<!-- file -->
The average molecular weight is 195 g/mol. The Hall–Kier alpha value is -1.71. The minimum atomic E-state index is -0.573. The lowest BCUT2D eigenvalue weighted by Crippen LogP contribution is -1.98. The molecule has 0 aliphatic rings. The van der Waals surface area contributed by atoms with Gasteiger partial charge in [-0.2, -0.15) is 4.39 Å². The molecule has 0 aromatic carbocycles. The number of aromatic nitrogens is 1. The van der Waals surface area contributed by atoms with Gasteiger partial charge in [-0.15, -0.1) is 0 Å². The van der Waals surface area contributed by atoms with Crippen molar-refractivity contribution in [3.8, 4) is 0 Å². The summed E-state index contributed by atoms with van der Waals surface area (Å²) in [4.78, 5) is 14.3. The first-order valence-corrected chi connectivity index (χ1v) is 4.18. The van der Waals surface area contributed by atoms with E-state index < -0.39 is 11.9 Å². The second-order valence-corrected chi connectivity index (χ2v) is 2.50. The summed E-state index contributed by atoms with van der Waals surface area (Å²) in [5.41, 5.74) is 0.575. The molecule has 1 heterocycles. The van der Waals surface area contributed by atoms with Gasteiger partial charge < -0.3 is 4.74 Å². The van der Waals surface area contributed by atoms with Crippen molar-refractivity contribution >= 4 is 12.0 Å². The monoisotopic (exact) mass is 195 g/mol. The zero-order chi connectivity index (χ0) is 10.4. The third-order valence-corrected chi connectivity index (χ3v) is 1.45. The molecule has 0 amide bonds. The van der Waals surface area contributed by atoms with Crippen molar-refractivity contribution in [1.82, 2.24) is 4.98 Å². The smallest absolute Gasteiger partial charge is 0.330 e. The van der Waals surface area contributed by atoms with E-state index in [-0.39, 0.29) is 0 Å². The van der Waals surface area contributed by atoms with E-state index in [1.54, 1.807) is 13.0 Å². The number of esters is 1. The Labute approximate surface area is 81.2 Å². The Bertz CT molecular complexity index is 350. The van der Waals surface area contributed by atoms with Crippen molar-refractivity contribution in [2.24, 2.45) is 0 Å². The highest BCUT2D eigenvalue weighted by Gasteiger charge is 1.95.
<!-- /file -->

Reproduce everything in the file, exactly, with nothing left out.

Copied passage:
The average molecular weight is 195 g/mol. The Hall–Kier alpha value is -1.71. The minimum atomic E-state index is -0.573. The lowest BCUT2D eigenvalue weighted by Crippen LogP contribution is -1.98. The molecule has 0 aliphatic rings. The van der Waals surface area contributed by atoms with Gasteiger partial charge in [-0.2, -0.15) is 4.39 Å². The molecule has 0 aromatic carbocycles. The number of aromatic nitrogens is 1. The van der Waals surface area contributed by atoms with Gasteiger partial charge in [-0.15, -0.1) is 0 Å². The van der Waals surface area contributed by atoms with Crippen molar-refractivity contribution in [3.8, 4) is 0 Å². The summed E-state index contributed by atoms with van der Waals surface area (Å²) in [4.78, 5) is 14.3. The first-order valence-corrected chi connectivity index (χ1v) is 4.18. The van der Waals surface area contributed by atoms with E-state index < -0.39 is 11.9 Å². The second-order valence-corrected chi connectivity index (χ2v) is 2.50. The summed E-state index contributed by atoms with van der Waals surface area (Å²) in [5.41, 5.74) is 0.575. The molecule has 1 heterocycles. The van der Waals surface area contributed by atoms with Gasteiger partial charge < -0.3 is 4.74 Å². The van der Waals surface area contributed by atoms with Crippen molar-refractivity contribution >= 4 is 12.0 Å². The monoisotopic (exact) mass is 195 g/mol. The zero-order chi connectivity index (χ0) is 10.4. The third-order valence-corrected chi connectivity index (χ3v) is 1.45. The molecule has 0 amide bonds. The van der Waals surface area contributed by atoms with Crippen molar-refractivity contribution in [1.82, 2.24) is 4.98 Å². The smallest absolute Gasteiger partial charge is 0.330 e. The van der Waals surface area contributed by atoms with E-state index in [-0.39, 0.29) is 0 Å². The van der Waals surface area contributed by atoms with E-state index in [1.54, 1.807) is 13.0 Å². The number of esters is 1. The Labute approximate surface area is 81.2 Å². The Bertz CT molecular complexity index is 350. The van der Waals surface area contributed by atoms with Crippen molar-refractivity contribution in [2.24, 2.45) is 0 Å². The highest BCUT2D eigenvalue weighted by Gasteiger charge is 1.95.